November 12, 2003
MSF has started a pilot project for the treatment of multi-drug resistant tuberculosis (MDR-TB) in Karakalpakstan, Uzbekistan to show that the disease can be treated in poor countries.
Dr. Lee Jong-wook, Director General of the World Health Organization (WHO), conducted the official opening, saying the project, in which MSF and Uzbekistan's Ministry of Health work closely together, as an "opportunity for patients to get treatment and prove that it can be done here so that the program can be expanded throughout Central Asia in the future."
The first patients suffering from a form of TB that cannot be cured effectively with the first line medicines already started treatment, and a total of 100 patients will be enrolled in the program. A hospital and a laboratory have been equipped by MSF for the pilot project.
Treating MDR-TB takes between 18 and 24 months, with medicines that have severe side effects and are much more expensive than those used in standard TB treatment.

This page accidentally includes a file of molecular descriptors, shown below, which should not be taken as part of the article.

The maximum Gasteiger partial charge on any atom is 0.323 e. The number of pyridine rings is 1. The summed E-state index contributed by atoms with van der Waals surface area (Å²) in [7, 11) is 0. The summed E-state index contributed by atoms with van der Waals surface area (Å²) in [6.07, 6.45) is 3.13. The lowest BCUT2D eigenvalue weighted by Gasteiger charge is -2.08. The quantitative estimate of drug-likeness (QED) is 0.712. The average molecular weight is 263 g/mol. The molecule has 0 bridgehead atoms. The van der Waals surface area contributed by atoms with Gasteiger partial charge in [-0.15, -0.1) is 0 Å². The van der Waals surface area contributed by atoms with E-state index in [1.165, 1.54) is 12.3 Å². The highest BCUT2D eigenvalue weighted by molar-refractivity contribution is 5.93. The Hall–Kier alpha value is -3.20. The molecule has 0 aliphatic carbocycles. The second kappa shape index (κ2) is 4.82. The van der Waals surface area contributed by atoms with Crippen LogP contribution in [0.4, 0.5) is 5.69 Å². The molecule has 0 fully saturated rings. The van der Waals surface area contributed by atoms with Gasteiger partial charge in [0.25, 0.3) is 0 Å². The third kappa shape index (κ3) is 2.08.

There is also the danger that super resistant strains of TB could develop if MDR-TB treatment is not conducted properly. For these reasons, there has been a reluctance to initiate treatment in poor countries. Instead many argue for solely focusing treatment on drug susceptible cases. MSF feels it is time to work towards overcoming this reluctance.
MSF has worked in Uzbekistan since 1998 to combat tuberculosis using the Directly Observed Treatment Short course (DOTS). Unfortunately some patients have not responded to the first line drugs used in the DOTS program. So in 2002 MSF conducted a survey profiling TB drug resistance.
The results showed Karakalpakstan to have the highest levels of MDR-TB - 13% - in the region. Many patients had never been treated for TB while 40% of those who received treatment have MDR-TB.
Drug resistance arises from the improper use of antibiotics, including the prescription of inappropriate treatment regimens and/or the failure of patients to adhere to a full course of treatment.
© 2013 Doctors Without Borders/Médecins Sans Frontières (MSF)